I don’t see the usefulness of the canvas storage bag, though; once you start using your bottle, you are not going to store it away. So in my opinion they could have swapped the bag for two extra gaskets.

Design flaws in the cap

For a purification water bottle, the CrazyCap2 has a surprising defect built into its structure. Between purification and drinking, it’s possible to recontaminate your water. That’s because of a puzzling choice CrazyCap made when designing the bottle.

When I opened the box, the first thing that I noticed was the mouth of the bottle. Like a Swell or Nalgene bottle, the CrazyCap2 has an open mouth. It doesn’t have a nozzle or a straw coming out of it to control exposure to dirt.

From a health and safety perspective, that open mouth is a big no-no. I typically look for bottles with tight drinking nozzles that seal water off from the outside world. With an open mouth, there’s too much room for contaminants to get in, and you expose your water every time you open the bottle.

Even worse, the cap locks tightly around the bottle’s open mouth. Grime from the outside world that’s trapped under the cap can then make direct contact with your mouth. Studies have shown this cap-mouth contact can lead to “bacterial contamination unless washed regularly.” Gross.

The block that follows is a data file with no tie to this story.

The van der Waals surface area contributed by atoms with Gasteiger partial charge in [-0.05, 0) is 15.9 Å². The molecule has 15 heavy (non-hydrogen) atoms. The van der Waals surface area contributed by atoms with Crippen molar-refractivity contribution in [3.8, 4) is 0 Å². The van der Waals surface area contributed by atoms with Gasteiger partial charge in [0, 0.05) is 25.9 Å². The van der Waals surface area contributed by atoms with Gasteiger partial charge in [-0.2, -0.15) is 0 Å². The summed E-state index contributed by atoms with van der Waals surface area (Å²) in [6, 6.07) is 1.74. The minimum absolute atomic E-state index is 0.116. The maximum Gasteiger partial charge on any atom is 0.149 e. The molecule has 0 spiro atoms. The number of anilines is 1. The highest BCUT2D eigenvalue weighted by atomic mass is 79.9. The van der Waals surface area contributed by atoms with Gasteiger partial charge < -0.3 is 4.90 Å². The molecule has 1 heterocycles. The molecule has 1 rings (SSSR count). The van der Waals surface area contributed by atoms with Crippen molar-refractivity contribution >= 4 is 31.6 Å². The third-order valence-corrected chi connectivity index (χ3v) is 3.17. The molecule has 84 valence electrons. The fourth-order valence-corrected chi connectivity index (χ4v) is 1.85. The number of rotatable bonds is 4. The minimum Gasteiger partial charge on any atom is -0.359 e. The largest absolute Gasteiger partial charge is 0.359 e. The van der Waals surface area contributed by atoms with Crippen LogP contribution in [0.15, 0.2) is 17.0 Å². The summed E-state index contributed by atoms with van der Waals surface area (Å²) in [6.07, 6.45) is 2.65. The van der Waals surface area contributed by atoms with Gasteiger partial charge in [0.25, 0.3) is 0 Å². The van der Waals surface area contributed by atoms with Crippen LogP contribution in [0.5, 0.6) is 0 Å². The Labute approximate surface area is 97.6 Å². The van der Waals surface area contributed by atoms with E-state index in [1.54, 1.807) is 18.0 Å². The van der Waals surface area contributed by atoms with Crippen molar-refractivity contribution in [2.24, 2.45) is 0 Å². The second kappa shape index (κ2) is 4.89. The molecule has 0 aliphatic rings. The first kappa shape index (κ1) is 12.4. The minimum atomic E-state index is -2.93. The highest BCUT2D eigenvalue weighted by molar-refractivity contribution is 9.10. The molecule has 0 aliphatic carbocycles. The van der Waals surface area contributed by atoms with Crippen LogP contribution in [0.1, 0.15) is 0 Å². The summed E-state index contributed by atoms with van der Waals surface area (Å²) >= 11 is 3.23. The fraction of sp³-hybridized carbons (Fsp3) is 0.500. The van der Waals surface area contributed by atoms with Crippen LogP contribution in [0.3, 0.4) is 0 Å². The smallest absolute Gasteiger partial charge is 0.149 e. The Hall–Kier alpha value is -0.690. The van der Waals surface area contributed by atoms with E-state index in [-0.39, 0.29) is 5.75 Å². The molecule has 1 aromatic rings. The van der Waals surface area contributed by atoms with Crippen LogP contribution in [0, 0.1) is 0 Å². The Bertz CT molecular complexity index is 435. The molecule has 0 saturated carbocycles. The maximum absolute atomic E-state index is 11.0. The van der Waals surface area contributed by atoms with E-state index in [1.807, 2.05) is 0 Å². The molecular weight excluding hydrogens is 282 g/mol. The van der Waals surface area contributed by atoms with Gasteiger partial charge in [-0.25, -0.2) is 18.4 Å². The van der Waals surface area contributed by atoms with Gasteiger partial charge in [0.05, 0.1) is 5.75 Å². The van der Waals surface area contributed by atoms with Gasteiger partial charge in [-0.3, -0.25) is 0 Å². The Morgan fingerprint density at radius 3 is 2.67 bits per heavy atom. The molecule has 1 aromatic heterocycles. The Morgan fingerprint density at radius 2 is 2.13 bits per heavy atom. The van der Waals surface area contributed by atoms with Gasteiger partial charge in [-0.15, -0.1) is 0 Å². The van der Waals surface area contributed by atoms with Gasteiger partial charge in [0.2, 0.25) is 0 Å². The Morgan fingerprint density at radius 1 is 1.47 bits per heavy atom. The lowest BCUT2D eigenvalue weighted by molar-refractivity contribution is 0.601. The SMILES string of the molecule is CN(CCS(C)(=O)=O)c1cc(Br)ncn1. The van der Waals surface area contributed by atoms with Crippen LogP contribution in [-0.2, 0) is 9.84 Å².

I am so opposed to open mouths that I had a hard time drinking out of the CrazyCap for this trial. Although I tested the bottle at home in a relatively clean environment, I still refused to drink directly from the bottle. Instead, I just poured the water into a glass so I didn’t have to touch my mouth to the parts that had touched the cap.

It’s unfortunate that CrazyCap made the open mouth a central part of the design. There isn’t an easy way to work around the recontamination. The cap (and therefore the open mouth of the bottle) is what contains the UV light for purification. So if you wanted to replace the open mouth with a tight nozzle or straw system, you’d lose the UV light, which is the whole point of buying the CrazyCap system.

Another design flaw: there’s a very narrow space (5mm –  a little over 3/16 inch) between the UV light and the outside of the cap, which is where the bottle mouth goes when you close the bottle. That narrow space is very hard to clean. I wasn’t actually sure how to clean it, so I reached out to CrazyCap. Representatives from CrazyCap said the cap can be “lightly washed with soap and water.” But if you want to do a good job cleaning inside the cap, you’ll probably need some kind of a narrow brush to clean it (like a straw cleaner).